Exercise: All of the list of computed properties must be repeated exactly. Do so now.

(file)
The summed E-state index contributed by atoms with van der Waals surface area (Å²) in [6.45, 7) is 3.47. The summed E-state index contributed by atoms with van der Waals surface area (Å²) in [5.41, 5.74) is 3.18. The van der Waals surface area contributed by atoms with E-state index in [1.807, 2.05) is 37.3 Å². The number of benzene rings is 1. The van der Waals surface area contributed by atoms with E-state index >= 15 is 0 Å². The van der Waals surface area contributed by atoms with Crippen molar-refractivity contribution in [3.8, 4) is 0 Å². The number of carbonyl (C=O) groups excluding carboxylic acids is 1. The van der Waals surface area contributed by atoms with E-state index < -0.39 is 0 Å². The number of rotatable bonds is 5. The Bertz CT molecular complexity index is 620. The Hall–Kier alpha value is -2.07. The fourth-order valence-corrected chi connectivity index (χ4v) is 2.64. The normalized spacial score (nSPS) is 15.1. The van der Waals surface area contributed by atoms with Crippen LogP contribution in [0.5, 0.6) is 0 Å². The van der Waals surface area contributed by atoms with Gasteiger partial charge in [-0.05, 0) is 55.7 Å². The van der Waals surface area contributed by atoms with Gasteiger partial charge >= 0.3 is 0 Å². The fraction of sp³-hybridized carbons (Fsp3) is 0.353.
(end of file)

The summed E-state index contributed by atoms with van der Waals surface area (Å²) in [6.45, 7) is 3.47. The summed E-state index contributed by atoms with van der Waals surface area (Å²) in [5.41, 5.74) is 3.18. The van der Waals surface area contributed by atoms with E-state index in [1.807, 2.05) is 37.3 Å². The number of benzene rings is 1. The van der Waals surface area contributed by atoms with E-state index >= 15 is 0 Å². The van der Waals surface area contributed by atoms with Crippen molar-refractivity contribution in [3.8, 4) is 0 Å². The number of carbonyl (C=O) groups excluding carboxylic acids is 1. The van der Waals surface area contributed by atoms with E-state index < -0.39 is 0 Å². The number of rotatable bonds is 5. The Bertz CT molecular complexity index is 620. The Hall–Kier alpha value is -2.07. The fourth-order valence-corrected chi connectivity index (χ4v) is 2.64. The normalized spacial score (nSPS) is 15.1. The van der Waals surface area contributed by atoms with Crippen LogP contribution in [0.5, 0.6) is 0 Å². The van der Waals surface area contributed by atoms with Gasteiger partial charge in [-0.05, 0) is 55.7 Å². The van der Waals surface area contributed by atoms with Gasteiger partial charge >= 0.3 is 0 Å². The fraction of sp³-hybridized carbons (Fsp3) is 0.353.